Thursday, January 28, 2010

From Durban to Capalaba

Image of Durban Town Hall from
THE south-east Queensland climate attracted the interest of a young South African toolmaker when almost three decades ago he looked for the right place to build a new life for his young family.
Graham Easterbrook was working in the port city of Durban, where he had grown up. He wanted to ensure his wife, Kathy, and their two infant sons, Justin and Gareth, had the security of a new homeland.
In 1981, Graham, then 25 years old, looked at migrating to Australia and found his toolmaking qualification was in demand.
He came to 'test the waters' and then settled his family at Victoria Point, where they lived for three years before the couple saved a deposit on their own home at Alexandra Hills.

GRAHAM and Cathy had another two sons, Kyle and Ashley. In 1988, Graham set up a business, The Machine Shop, in Neumann Road, Capalaba.
The couple celebrated the birth of their first grandchild in 2006 when Justin and his wife, Kristy, had a daughter, Natalie.
Justin is now aged 31 and working in information technology; Gareth, 28, specialises in window, blind and awning installation; and Kyle, 22 and Ashley, 20, are taking the same path as apprentice plumbers.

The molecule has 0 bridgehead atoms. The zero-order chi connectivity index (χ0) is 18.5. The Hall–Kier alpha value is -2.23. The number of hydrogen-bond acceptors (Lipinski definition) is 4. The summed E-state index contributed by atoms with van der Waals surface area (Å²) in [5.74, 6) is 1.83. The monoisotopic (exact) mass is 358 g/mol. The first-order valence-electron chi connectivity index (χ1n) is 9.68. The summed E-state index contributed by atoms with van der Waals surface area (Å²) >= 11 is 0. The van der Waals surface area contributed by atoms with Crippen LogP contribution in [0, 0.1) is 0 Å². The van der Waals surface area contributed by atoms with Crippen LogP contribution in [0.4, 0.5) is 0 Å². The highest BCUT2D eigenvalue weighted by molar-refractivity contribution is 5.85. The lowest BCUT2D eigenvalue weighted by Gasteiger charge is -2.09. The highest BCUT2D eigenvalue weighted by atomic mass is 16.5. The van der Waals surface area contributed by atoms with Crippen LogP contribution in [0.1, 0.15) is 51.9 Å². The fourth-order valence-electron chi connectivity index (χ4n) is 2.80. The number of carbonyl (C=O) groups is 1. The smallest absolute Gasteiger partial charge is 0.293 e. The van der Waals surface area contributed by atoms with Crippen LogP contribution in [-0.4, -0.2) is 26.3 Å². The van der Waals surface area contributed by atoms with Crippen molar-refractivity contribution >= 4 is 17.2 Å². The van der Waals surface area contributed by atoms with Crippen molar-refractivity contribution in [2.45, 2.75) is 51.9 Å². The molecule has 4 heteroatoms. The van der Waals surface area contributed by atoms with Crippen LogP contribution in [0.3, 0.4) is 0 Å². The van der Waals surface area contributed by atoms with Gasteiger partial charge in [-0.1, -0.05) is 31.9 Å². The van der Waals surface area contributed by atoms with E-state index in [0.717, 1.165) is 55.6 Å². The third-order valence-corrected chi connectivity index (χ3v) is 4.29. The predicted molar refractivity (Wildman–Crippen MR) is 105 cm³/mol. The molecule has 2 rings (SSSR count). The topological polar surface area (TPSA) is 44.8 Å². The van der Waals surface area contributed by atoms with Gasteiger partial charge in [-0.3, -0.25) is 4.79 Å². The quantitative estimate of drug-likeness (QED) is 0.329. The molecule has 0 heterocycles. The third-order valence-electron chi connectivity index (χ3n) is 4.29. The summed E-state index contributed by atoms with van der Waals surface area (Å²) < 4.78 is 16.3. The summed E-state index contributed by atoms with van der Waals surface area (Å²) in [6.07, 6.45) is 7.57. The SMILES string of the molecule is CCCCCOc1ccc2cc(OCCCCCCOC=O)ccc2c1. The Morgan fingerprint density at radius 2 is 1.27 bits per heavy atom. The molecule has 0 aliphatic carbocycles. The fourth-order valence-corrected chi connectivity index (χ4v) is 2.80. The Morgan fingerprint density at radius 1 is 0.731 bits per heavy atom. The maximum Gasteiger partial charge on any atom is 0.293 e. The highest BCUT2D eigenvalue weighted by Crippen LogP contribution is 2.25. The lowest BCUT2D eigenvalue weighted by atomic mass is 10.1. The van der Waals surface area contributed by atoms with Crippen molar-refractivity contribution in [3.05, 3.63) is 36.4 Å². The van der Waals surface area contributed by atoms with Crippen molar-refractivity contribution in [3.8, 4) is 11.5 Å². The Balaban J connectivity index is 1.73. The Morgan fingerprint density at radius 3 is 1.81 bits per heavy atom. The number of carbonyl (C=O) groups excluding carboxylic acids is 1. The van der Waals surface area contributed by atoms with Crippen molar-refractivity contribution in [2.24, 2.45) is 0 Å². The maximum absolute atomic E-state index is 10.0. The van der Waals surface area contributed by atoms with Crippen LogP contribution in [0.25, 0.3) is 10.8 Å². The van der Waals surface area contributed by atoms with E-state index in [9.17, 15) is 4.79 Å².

Ashley was the "hardworking, competent and reliable" third year apprentice who advertised recently in the Classifieds' Positions Wanted column.
Graham says he will never regret the decision to bring his family to "such a good country".
"I haven't had any disappointments over that – never," he says.
Graham says other family members have come to visit over the years and liked the Redland lifestyle so much they have returned to stay.

LIVING in Honeymyrtle Court, Capalaba, for the past two years, the Easterbrooks still have their two youngest sons at home.
Graham is proud of his business's claim as one of the leading precision machining engineering companies in Brisbane, using the latest equipment and machinery "capable of catering for all metal and plastic engineering needs".
He is confident of taking on just about any machinery component porject with equipment including computer numerically controlled (CNC) lathes.
Sadly, he says the growing trend for such work is offshore sourcing, from countries including India and Thailand.
Despite his pride in his own profession he is also happy to know his sons have shown their independent thinking in following their own paths in life.
That, after all, was the reason he and Cathy came here.

Thanks for joing me to meet the great families that are part of the marvellous community of classified advertising.This column has appeared in The Redland Times, Queensland, Australia.

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